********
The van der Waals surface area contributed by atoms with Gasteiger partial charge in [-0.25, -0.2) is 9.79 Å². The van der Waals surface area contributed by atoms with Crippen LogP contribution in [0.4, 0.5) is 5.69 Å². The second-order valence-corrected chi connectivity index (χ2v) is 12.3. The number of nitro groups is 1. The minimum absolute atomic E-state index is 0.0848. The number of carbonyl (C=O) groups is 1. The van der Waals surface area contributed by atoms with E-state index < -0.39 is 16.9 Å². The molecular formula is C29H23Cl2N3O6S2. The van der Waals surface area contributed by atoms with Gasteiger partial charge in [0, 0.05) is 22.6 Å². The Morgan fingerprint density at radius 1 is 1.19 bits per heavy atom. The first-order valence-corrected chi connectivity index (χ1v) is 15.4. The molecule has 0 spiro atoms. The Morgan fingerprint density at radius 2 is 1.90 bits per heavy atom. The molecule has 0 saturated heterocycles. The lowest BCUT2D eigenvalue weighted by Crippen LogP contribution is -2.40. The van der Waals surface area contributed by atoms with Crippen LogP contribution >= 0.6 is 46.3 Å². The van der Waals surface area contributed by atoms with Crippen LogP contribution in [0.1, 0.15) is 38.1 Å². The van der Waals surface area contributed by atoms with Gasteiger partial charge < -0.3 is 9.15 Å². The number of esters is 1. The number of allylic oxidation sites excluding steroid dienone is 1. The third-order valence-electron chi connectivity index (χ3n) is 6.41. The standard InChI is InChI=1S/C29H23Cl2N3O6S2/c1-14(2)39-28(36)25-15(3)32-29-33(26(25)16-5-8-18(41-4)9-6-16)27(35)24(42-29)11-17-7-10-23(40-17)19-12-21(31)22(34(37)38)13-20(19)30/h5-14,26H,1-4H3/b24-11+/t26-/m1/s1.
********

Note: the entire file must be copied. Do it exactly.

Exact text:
The van der Waals surface area contributed by atoms with Gasteiger partial charge in [-0.25, -0.2) is 9.79 Å². The van der Waals surface area contributed by atoms with Crippen LogP contribution in [0.4, 0.5) is 5.69 Å². The second-order valence-corrected chi connectivity index (χ2v) is 12.3. The number of nitro groups is 1. The minimum absolute atomic E-state index is 0.0848. The number of carbonyl (C=O) groups is 1. The van der Waals surface area contributed by atoms with E-state index < -0.39 is 16.9 Å². The molecular formula is C29H23Cl2N3O6S2. The van der Waals surface area contributed by atoms with Gasteiger partial charge in [0, 0.05) is 22.6 Å². The Morgan fingerprint density at radius 1 is 1.19 bits per heavy atom. The first-order valence-corrected chi connectivity index (χ1v) is 15.4. The molecule has 0 spiro atoms. The Morgan fingerprint density at radius 2 is 1.90 bits per heavy atom. The molecule has 0 saturated heterocycles. The lowest BCUT2D eigenvalue weighted by Crippen LogP contribution is -2.40. The van der Waals surface area contributed by atoms with Crippen LogP contribution >= 0.6 is 46.3 Å². The van der Waals surface area contributed by atoms with Crippen LogP contribution in [0.1, 0.15) is 38.1 Å². The van der Waals surface area contributed by atoms with Gasteiger partial charge < -0.3 is 9.15 Å². The number of esters is 1. The number of allylic oxidation sites excluding steroid dienone is 1. The third-order valence-electron chi connectivity index (χ3n) is 6.41. The standard InChI is InChI=1S/C29H23Cl2N3O6S2/c1-14(2)39-28(36)25-15(3)32-29-33(26(25)16-5-8-18(41-4)9-6-16)27(35)24(42-29)11-17-7-10-23(40-17)19-12-21(31)22(34(37)38)13-20(19)30/h5-14,26H,1-4H3/b24-11+/t26-/m1/s1.